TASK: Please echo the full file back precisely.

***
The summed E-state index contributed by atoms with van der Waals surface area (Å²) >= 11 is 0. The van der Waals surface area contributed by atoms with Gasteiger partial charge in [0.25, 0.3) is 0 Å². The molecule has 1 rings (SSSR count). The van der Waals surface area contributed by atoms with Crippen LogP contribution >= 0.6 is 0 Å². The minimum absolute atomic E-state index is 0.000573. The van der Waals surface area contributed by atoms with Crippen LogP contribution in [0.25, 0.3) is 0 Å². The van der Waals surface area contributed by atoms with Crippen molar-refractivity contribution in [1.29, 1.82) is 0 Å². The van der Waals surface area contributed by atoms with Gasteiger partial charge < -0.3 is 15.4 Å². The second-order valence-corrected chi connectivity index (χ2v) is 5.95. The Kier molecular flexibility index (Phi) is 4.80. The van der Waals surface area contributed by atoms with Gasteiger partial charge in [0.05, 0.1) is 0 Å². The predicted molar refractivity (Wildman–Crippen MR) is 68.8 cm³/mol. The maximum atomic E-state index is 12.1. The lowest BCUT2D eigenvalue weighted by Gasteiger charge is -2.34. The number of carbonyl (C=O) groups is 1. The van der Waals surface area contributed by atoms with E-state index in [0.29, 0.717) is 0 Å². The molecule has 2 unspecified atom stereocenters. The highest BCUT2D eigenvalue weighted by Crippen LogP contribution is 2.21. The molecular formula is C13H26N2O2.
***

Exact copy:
The summed E-state index contributed by atoms with van der Waals surface area (Å²) >= 11 is 0. The van der Waals surface area contributed by atoms with Gasteiger partial charge in [0.25, 0.3) is 0 Å². The molecule has 1 rings (SSSR count). The van der Waals surface area contributed by atoms with Crippen LogP contribution >= 0.6 is 0 Å². The minimum absolute atomic E-state index is 0.000573. The van der Waals surface area contributed by atoms with Crippen LogP contribution in [0.25, 0.3) is 0 Å². The van der Waals surface area contributed by atoms with Crippen molar-refractivity contribution in [1.29, 1.82) is 0 Å². The van der Waals surface area contributed by atoms with Gasteiger partial charge < -0.3 is 15.4 Å². The second-order valence-corrected chi connectivity index (χ2v) is 5.95. The Kier molecular flexibility index (Phi) is 4.80. The van der Waals surface area contributed by atoms with Gasteiger partial charge in [0.05, 0.1) is 0 Å². The predicted molar refractivity (Wildman–Crippen MR) is 68.8 cm³/mol. The maximum atomic E-state index is 12.1. The lowest BCUT2D eigenvalue weighted by Gasteiger charge is -2.34. The number of carbonyl (C=O) groups is 1. The van der Waals surface area contributed by atoms with E-state index in [0.29, 0.717) is 0 Å². The molecule has 2 unspecified atom stereocenters. The highest BCUT2D eigenvalue weighted by Crippen LogP contribution is 2.21. The molecular formula is C13H26N2O2.